European Commission Adopts List of 248 Key Energy Infrastructure Projects

Today, the European Commission has adopted a list of 248 key energy infrastructure projects. These “projects of common interest” (PCIs) shll benefit from accelerated planning procedures (e.g. a 3.5 years’ time limit for granting of permits) and improved regulatory conditions, with costs allocated to the countries that benefit most from a completed project, the Commission said.

The PCI list shall come as a Commission Delegated Regulation amending Regulation (EU) No. 347/2013 on guidelines for trans-European energy infrastructure as regards the Union list of projects of common interest.

PCIs may have access to financial support from the Connecting Europe Facility, under which a EUR 5 billion budget has been allocated to trans-European energy infrastructure for the period 2014to 2020. This shall facilitate faster implementation of the PCIs and make them more attractive to investors.

Completed projects shall help Member States to integrate their energy markets, strengthen their security of supply by diversification of energy sources and help bring an end to any energy isolation.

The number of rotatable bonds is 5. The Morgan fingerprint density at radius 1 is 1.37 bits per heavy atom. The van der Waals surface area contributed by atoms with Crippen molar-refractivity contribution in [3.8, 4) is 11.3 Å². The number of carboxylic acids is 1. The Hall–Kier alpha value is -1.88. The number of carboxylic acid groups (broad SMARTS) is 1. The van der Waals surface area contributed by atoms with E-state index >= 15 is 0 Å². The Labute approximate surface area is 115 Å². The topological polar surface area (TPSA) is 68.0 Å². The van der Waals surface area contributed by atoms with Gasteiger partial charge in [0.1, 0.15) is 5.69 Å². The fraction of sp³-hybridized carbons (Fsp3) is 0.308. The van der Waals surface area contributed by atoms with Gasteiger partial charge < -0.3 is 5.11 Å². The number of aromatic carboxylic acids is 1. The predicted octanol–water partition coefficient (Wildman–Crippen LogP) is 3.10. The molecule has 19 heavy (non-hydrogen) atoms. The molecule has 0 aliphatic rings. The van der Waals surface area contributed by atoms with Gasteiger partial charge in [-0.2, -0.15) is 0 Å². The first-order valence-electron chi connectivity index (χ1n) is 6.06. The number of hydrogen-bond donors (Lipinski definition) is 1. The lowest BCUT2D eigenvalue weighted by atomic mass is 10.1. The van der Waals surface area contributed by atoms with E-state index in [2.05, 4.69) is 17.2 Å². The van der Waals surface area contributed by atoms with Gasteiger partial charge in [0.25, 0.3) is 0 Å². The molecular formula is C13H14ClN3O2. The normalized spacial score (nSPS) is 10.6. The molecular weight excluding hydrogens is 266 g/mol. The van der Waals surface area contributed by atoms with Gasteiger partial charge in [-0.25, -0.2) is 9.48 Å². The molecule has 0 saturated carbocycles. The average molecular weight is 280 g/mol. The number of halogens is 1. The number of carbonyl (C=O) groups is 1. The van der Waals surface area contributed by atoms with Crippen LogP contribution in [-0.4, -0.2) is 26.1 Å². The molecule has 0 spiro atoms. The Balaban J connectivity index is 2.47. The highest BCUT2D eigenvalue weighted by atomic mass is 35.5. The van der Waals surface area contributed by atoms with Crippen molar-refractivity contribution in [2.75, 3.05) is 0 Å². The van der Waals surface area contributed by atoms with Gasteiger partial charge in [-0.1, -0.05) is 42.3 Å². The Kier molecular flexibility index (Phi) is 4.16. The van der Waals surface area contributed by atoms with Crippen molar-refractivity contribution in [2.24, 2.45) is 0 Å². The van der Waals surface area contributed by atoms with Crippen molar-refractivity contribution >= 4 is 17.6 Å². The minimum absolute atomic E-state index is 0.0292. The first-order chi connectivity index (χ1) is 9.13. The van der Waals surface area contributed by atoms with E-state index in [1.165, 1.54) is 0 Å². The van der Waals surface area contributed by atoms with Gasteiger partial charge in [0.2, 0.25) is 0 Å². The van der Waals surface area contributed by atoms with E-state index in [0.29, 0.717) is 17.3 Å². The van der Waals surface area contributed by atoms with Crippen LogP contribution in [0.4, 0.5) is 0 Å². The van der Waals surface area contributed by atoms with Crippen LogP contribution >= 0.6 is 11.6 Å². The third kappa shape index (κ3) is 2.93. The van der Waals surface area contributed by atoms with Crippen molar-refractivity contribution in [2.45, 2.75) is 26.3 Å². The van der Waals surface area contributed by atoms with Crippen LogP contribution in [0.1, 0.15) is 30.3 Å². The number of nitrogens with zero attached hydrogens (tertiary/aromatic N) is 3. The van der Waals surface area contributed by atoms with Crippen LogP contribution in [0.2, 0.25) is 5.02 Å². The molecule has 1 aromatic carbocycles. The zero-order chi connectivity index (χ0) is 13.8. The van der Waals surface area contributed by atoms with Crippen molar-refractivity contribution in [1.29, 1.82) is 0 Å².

The list includes up to 140 projects in the field of electricity transmission and storage, about 100 projects in the field of gas transmission, storage and LNG, and several oil and smart grids projects. The projects shall benefit from various advantages, e.g. accelerated planning and permit granting procedures, a single national competent authority, less administrative costs for the project promoters and authorities due to a more streamlined environmental assessment procedure, increased transparency and improved public participation, improved regulatory conditions with costs allocated to the countries that benefit most from a completed project and the possibility to receive financial support.

For a project to be included in the list, it had to have significant benefits for at least two Member States, contribute to market integration and further competition, enhance security of supply, and reduce CO2 emissions. Regarding the various project related to Germany please see here.

The Commission announced to closely monitor the implementation of the permit granting measures and the construction of the projects and said the list of PCIs would be updated every two years.

The list still has to be submitted o the European Parliament and Council. They have two months to oppose the list, or they may ask for an extension of two months to finalise their position. If within this timeframe none of them rejects the list, the list enters into force. Parliament or Council can only accept or reject the list as such but not request amendments to it (cf. Article 16(5) Regulation (EU) No 347/2013).

The Commission called the list only the first step, pointing out that it had also adopted a long-term infrastructure vision for Europe and beyond its borders it set out in a Communication (please see link below).

Sources: European Commission Press Release; Communication “Long-term infrastructure vision for Europe and beyond”

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